It's no secret that we're obsessed with food, and we're always looking to learn something new -- which is why we were won over by all the magazines we're featuring in our Indie Food Mags Collection. They offer up a fresh spin on everything that's happening across the food world, from farm to table, recipes to restaurants, gorgeous photography to moving essays. Take a peek at our magazine pile:
1. Sweet Paul Magazine
Paul Lowe Einlyng worked as a food and props stylist in New York for years, all the while guided by his grandmother, Momor's motto: "perfection is boring." When he went on to launch his eponymous magazine, he curated recipes and crafts that are accessible enough for everyone to try -- and certainly never boring. We're always inspired to DIY -- let's just say that this year's Halloween pumpkin will be the best one yet.
2. Gather Journal
Gather Journal is a young magazine, devoted to bringing people together. Each issue is organized around a theme (the Spring/Summer 2013 one, for example, was all about film), and then organized into chapters like the courses of the meal. It's recipe-driven -- banana ketchup or tomato granita, anyone? -- but also includes special features and essays that we can't help devouring.
3. Modern Farmer
Modern Farmer took the food world by storm when it launched earlier this year, and we know exactly why. It's a thoughtful, immersive view on farm life, with in-depth reads on topics like humane slaughter techniques and monsoon season in India, but doesn't ignore the more whimsical things that we can't help but wonder about (hint: farmer fashion is one of them).
4. Chickpea Vegan Quarterly
Chickpea may be a vegan magazine, but it's completely omnivore-friendly. From recipes and stories to some of the most beautiful photography we've seen, this is a plant-based pick worth adding to your reading list -- we were more than pleasantly surprised by their comprehensive vegan Southern travel guide. Each issue comes with six modern recipe cards so you can add to your collection.
5. Short Stack
We've often wished we could bring our cookbook collection everywhere we go, and this is as close as we're going to get. Each issue of Short Stack is penned by a culinary great who focuses all of their recipes on one ingredient (strawberries, tomatoes, eggs) -- and they're entirely portable to boot.
6. The Runcible Spoon
The Runcible Spoon just puts a smile on our face. Produced like a classic zine, the issues are full of playful and whimsical illustrations and thought-driven content. Whether it's a recipe or a restaurant review, each small issue is jam-packed with new information. We love that we get all the Editors' Picks in one go.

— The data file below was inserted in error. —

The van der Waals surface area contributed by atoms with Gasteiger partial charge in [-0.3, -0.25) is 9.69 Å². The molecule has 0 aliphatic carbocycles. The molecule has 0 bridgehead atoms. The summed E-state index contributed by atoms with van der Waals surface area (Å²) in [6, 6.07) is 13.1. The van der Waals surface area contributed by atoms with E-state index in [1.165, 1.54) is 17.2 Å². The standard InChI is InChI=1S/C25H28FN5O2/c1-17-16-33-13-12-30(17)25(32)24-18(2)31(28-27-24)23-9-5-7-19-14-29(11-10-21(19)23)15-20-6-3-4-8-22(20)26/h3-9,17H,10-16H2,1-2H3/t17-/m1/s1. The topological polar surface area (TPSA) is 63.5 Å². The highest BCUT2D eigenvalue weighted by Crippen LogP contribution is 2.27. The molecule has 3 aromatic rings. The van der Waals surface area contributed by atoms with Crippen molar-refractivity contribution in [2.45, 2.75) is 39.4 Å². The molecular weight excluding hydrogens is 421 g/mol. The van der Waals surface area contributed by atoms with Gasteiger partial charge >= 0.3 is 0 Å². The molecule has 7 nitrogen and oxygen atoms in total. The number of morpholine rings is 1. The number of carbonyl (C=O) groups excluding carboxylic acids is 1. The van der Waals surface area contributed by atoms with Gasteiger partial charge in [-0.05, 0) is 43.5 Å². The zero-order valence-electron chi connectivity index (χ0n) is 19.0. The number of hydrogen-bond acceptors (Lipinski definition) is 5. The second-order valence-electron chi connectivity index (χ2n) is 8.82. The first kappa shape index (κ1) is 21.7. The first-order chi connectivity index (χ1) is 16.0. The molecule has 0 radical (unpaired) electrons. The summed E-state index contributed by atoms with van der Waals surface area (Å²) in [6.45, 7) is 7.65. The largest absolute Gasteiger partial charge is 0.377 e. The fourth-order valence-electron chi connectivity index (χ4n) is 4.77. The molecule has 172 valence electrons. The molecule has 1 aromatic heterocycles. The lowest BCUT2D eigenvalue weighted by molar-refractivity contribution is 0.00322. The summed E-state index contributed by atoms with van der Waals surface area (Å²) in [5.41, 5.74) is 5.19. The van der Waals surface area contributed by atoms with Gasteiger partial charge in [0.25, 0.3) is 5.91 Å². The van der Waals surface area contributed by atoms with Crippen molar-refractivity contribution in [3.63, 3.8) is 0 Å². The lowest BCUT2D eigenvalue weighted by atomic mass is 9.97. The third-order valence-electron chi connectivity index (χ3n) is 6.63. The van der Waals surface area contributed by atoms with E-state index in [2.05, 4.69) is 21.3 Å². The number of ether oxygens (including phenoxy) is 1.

7. Brother Magazine
Brother is one of the most intimate magazines we've ever read. The quarterly journal focuses on a specific food -- the first issue is a pasture-raised chicken -- and chronicles the entire journey from farm to table. It's a great way to get to know everyone who's behind your meal.
8. Graze Magazine
This is more of a literary magazine about food: there aren't any restaurant reviews or recipes, but you're rewarded with stories, poems, and illustrations about how food has touched the lives of the contributors. Their informative pieces are great too -- who knew about innovations in vertical farming in Chicago?
9. ACQTASTE Magazine
Short for Acquired Taste, ACQTASTE Magazine is reminiscent of a high-fashion magazine for food. It's all about how what we eat intersects with culture, art, architecture, film, and yes -- fashion. The issue comes with four limited edition postcards, though we couldn't bear to mail ours out.
10. Cereal Magazine
We can't help but get carried away with Cereal Magazine. The editors focus on both food and travel, so we're left dreaming of eating a meal anywhere from Reykjavik to Santa Barbara to the Northern Coast of Ireland -- all in one issue.
11. Good Company Magazine
Here's how Good Company builds an issue: they pick a theme, then they go a mile deep. We learn everything we can about the people, tools, and ingredients that are making things happen in that segment of the food world -- and then we flip open a new issue to do it again.
Photos by James Ransom